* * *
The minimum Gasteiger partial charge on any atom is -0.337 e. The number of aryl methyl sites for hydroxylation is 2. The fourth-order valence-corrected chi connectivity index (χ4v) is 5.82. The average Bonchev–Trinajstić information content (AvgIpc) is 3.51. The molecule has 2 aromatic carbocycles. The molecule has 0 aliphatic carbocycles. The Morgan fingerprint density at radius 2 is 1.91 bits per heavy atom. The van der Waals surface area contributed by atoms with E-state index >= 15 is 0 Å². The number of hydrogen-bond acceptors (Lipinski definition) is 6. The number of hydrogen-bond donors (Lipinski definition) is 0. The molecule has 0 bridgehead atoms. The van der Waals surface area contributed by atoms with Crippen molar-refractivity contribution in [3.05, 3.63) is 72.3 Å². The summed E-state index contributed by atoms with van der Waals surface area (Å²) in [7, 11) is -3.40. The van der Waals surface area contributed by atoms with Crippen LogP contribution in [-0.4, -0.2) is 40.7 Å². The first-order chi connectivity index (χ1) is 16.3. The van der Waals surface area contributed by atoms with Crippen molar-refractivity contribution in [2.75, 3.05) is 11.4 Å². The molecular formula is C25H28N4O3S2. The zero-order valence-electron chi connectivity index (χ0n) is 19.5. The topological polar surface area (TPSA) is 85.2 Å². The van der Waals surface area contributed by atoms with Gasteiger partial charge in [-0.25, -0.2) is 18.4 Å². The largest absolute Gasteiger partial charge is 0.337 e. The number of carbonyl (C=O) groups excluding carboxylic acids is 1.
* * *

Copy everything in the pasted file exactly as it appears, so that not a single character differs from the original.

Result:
The minimum Gasteiger partial charge on any atom is -0.337 e. The number of aryl methyl sites for hydroxylation is 2. The fourth-order valence-corrected chi connectivity index (χ4v) is 5.82. The average Bonchev–Trinajstić information content (AvgIpc) is 3.51. The molecule has 2 aromatic carbocycles. The molecule has 0 aliphatic carbocycles. The Morgan fingerprint density at radius 2 is 1.91 bits per heavy atom. The van der Waals surface area contributed by atoms with E-state index >= 15 is 0 Å². The number of hydrogen-bond acceptors (Lipinski definition) is 6. The number of hydrogen-bond donors (Lipinski definition) is 0. The molecule has 0 bridgehead atoms. The van der Waals surface area contributed by atoms with Crippen molar-refractivity contribution in [3.05, 3.63) is 72.3 Å². The summed E-state index contributed by atoms with van der Waals surface area (Å²) in [7, 11) is -3.40. The van der Waals surface area contributed by atoms with Crippen LogP contribution in [-0.4, -0.2) is 40.7 Å². The first-order chi connectivity index (χ1) is 16.3. The van der Waals surface area contributed by atoms with Crippen molar-refractivity contribution in [2.75, 3.05) is 11.4 Å². The molecular formula is C25H28N4O3S2. The zero-order valence-electron chi connectivity index (χ0n) is 19.5. The topological polar surface area (TPSA) is 85.2 Å². The van der Waals surface area contributed by atoms with Gasteiger partial charge in [-0.25, -0.2) is 18.4 Å². The largest absolute Gasteiger partial charge is 0.337 e. The number of carbonyl (C=O) groups excluding carboxylic acids is 1.